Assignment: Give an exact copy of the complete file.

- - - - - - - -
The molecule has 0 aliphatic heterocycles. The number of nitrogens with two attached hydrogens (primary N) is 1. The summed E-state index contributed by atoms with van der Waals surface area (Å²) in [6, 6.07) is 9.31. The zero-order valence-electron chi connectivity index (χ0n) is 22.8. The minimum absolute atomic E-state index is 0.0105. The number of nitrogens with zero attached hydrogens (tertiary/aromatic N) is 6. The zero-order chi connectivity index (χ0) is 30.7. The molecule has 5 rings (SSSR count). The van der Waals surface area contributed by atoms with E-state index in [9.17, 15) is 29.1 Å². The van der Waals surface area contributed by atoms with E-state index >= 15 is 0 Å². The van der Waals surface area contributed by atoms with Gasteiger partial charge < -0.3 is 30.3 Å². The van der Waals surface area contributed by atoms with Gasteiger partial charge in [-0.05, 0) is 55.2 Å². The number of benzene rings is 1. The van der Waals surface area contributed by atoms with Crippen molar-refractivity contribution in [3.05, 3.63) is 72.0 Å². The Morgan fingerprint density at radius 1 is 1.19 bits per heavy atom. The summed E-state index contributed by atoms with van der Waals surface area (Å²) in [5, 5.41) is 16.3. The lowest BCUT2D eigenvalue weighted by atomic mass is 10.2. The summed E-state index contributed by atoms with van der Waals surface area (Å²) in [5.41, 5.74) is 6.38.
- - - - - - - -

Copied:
The molecule has 0 aliphatic heterocycles. The number of nitrogens with two attached hydrogens (primary N) is 1. The summed E-state index contributed by atoms with van der Waals surface area (Å²) in [6, 6.07) is 9.31. The zero-order valence-electron chi connectivity index (χ0n) is 22.8. The minimum absolute atomic E-state index is 0.0105. The number of nitrogens with zero attached hydrogens (tertiary/aromatic N) is 6. The zero-order chi connectivity index (χ0) is 30.7. The molecule has 5 rings (SSSR count). The van der Waals surface area contributed by atoms with E-state index in [9.17, 15) is 29.1 Å². The van der Waals surface area contributed by atoms with E-state index >= 15 is 0 Å². The van der Waals surface area contributed by atoms with Gasteiger partial charge < -0.3 is 30.3 Å². The van der Waals surface area contributed by atoms with Gasteiger partial charge in [-0.05, 0) is 55.2 Å². The number of benzene rings is 1. The van der Waals surface area contributed by atoms with Crippen molar-refractivity contribution in [3.05, 3.63) is 72.0 Å². The Morgan fingerprint density at radius 1 is 1.19 bits per heavy atom. The summed E-state index contributed by atoms with van der Waals surface area (Å²) in [5, 5.41) is 16.3. The lowest BCUT2D eigenvalue weighted by atomic mass is 10.2. The summed E-state index contributed by atoms with van der Waals surface area (Å²) in [5.41, 5.74) is 6.38.